When I looked up dream symbols for dogs biting, the other night in my friend’s bed, the consensus was they represent a friend who will betray you. Of course I’m always trying to figure out what these dogs mean in my dreams, as they are one of the most constant symbols in my dreams in at least the last five years, perhaps more. I think they mean various things, actually. I think they represent others who would do me harm, others who are close to me. I think they represent my addiction. I think they represent a part of me I can’t control, the part of me that isn’t “my” consciousness, the higher self, the other self. Like the ancient word for god: *that*, they represent the that: which can be a friend (who in drama are characterized by toggles from ally to adversary, and back—like the random turning of a pet from a loving thing into a biting thing, into a loving thing), that: which can be the uncontrollable part of self which plays into addiction, that: which can be, broadly {the other part of self} {anything which is me and yet not me, connected and yet not connected completely}.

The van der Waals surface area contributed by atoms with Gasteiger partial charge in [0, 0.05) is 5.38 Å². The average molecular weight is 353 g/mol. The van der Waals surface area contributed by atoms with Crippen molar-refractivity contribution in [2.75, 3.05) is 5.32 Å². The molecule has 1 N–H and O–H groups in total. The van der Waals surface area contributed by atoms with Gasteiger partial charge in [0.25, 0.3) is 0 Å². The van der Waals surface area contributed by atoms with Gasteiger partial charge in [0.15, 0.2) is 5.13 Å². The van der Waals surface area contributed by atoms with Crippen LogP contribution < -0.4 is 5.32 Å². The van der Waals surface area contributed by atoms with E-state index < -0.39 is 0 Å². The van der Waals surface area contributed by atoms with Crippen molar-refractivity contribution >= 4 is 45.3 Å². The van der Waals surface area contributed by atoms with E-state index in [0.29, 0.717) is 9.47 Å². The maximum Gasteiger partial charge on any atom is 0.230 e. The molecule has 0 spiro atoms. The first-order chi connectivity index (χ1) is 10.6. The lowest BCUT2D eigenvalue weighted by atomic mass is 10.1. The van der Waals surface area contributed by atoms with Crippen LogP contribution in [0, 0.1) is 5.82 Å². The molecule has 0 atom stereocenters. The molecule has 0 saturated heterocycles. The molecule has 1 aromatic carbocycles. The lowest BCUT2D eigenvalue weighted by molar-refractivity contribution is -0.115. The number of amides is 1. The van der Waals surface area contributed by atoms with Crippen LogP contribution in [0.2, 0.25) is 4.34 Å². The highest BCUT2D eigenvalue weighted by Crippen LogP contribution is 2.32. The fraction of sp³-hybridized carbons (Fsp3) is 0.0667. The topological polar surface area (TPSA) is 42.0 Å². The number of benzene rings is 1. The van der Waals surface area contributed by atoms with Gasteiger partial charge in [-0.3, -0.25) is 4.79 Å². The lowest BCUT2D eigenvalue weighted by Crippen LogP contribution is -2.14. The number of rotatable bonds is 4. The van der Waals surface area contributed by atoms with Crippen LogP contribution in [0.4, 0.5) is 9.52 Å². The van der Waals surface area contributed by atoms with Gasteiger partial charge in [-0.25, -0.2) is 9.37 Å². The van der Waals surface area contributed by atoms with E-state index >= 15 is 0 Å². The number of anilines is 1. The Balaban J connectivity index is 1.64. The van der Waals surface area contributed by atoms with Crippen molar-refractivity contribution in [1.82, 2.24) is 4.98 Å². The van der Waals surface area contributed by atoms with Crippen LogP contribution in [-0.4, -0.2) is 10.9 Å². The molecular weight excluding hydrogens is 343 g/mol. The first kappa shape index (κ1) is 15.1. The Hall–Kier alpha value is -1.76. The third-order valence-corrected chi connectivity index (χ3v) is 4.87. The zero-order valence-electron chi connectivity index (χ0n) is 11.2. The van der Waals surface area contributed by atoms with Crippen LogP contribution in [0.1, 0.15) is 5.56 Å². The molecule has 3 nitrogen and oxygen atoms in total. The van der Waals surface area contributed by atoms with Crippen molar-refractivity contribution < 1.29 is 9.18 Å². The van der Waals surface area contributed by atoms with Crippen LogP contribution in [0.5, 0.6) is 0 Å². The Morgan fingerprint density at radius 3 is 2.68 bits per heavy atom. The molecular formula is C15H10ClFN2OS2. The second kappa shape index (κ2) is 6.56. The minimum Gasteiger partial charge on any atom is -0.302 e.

I suspect my dream last night was heavily influenced by having watched The Accidental Tourist sometime in the evening. While watching the movie last night I decided that for dramatists, an excellent question to consider is: What does Macon’s dog represent? At the time, I didn’t make the connection I made this morning, while reviewing the fact that I’m, again, attempting to interpret dog symbols from my dreams: my question might be good for dramatists in general, but it has been an ongoing one for me: what do Zha’s dogs represent? While watching the movie last night the best terminology I could assemble for Macon’s dog is that it represents his anger. Anger being one’s *fight*, the fight in the dog. His dog goes through phases in the movie: at first it bites others, then it bites him, then it gets trained, then it protects and loves Macon’s girlfriend’s son. The dog in the movie, best I can say, represents Macon’s *fight*. It lashes out at others, then in depression is anger turned on himself (the dog biting him), then his fight is put under control (with help from a dog trainer / lover / love from outside), then his fight is used to provide love where love is lacking (as a father to Macon’s girlfriend’s son—he releases the dog to protect/love the son in the alleyway where the son is being teased by bullies, but, less symbolically, Macon provides father-love where father-love is lacking in the child’s life).